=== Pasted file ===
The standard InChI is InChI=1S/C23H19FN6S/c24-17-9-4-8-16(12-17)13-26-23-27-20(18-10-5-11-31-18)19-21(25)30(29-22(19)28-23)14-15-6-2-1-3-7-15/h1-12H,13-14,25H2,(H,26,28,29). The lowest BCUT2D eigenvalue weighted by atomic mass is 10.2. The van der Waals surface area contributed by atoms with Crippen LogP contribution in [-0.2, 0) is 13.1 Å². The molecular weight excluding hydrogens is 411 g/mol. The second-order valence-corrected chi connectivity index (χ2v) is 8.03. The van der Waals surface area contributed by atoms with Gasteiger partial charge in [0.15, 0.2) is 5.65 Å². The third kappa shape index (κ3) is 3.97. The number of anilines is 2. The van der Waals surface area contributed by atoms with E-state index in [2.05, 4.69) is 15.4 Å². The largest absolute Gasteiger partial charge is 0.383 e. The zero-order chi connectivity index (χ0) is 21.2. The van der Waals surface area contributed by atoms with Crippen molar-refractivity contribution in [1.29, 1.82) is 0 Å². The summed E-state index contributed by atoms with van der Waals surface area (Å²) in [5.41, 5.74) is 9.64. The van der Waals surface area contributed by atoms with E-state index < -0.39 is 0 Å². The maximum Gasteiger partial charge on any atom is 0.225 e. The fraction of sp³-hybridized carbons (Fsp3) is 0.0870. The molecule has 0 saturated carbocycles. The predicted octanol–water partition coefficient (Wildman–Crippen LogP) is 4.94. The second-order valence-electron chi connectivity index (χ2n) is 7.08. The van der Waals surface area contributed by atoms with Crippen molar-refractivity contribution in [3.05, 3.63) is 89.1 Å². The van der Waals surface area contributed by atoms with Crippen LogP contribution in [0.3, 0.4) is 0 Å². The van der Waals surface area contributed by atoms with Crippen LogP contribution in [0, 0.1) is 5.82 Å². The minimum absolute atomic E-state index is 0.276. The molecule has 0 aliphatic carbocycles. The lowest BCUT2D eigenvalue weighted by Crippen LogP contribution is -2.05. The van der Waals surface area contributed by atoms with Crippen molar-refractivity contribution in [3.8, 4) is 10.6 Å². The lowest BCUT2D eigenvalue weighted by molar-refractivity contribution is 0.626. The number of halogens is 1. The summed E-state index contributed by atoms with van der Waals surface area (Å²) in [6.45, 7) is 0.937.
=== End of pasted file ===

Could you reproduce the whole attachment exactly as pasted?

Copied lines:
The standard InChI is InChI=1S/C23H19FN6S/c24-17-9-4-8-16(12-17)13-26-23-27-20(18-10-5-11-31-18)19-21(25)30(29-22(19)28-23)14-15-6-2-1-3-7-15/h1-12H,13-14,25H2,(H,26,28,29). The lowest BCUT2D eigenvalue weighted by atomic mass is 10.2. The van der Waals surface area contributed by atoms with Crippen LogP contribution in [-0.2, 0) is 13.1 Å². The molecular weight excluding hydrogens is 411 g/mol. The second-order valence-corrected chi connectivity index (χ2v) is 8.03. The van der Waals surface area contributed by atoms with Gasteiger partial charge in [0.15, 0.2) is 5.65 Å². The third kappa shape index (κ3) is 3.97. The number of anilines is 2. The van der Waals surface area contributed by atoms with E-state index in [2.05, 4.69) is 15.4 Å². The largest absolute Gasteiger partial charge is 0.383 e. The zero-order chi connectivity index (χ0) is 21.2. The van der Waals surface area contributed by atoms with Crippen molar-refractivity contribution in [1.29, 1.82) is 0 Å². The summed E-state index contributed by atoms with van der Waals surface area (Å²) in [5.41, 5.74) is 9.64. The van der Waals surface area contributed by atoms with E-state index < -0.39 is 0 Å². The maximum Gasteiger partial charge on any atom is 0.225 e. The fraction of sp³-hybridized carbons (Fsp3) is 0.0870. The molecule has 0 saturated carbocycles. The predicted octanol–water partition coefficient (Wildman–Crippen LogP) is 4.94. The second-order valence-electron chi connectivity index (χ2n) is 7.08. The van der Waals surface area contributed by atoms with Crippen molar-refractivity contribution in [3.05, 3.63) is 89.1 Å². The van der Waals surface area contributed by atoms with Crippen LogP contribution in [0.3, 0.4) is 0 Å². The van der Waals surface area contributed by atoms with Crippen LogP contribution in [0, 0.1) is 5.82 Å². The minimum absolute atomic E-state index is 0.276. The molecule has 0 aliphatic carbocycles. The lowest BCUT2D eigenvalue weighted by Crippen LogP contribution is -2.05. The van der Waals surface area contributed by atoms with Crippen molar-refractivity contribution in [3.8, 4) is 10.6 Å². The lowest BCUT2D eigenvalue weighted by molar-refractivity contribution is 0.626. The number of halogens is 1. The summed E-state index contributed by atoms with van der Waals surface area (Å²) in [6.45, 7) is 0.937.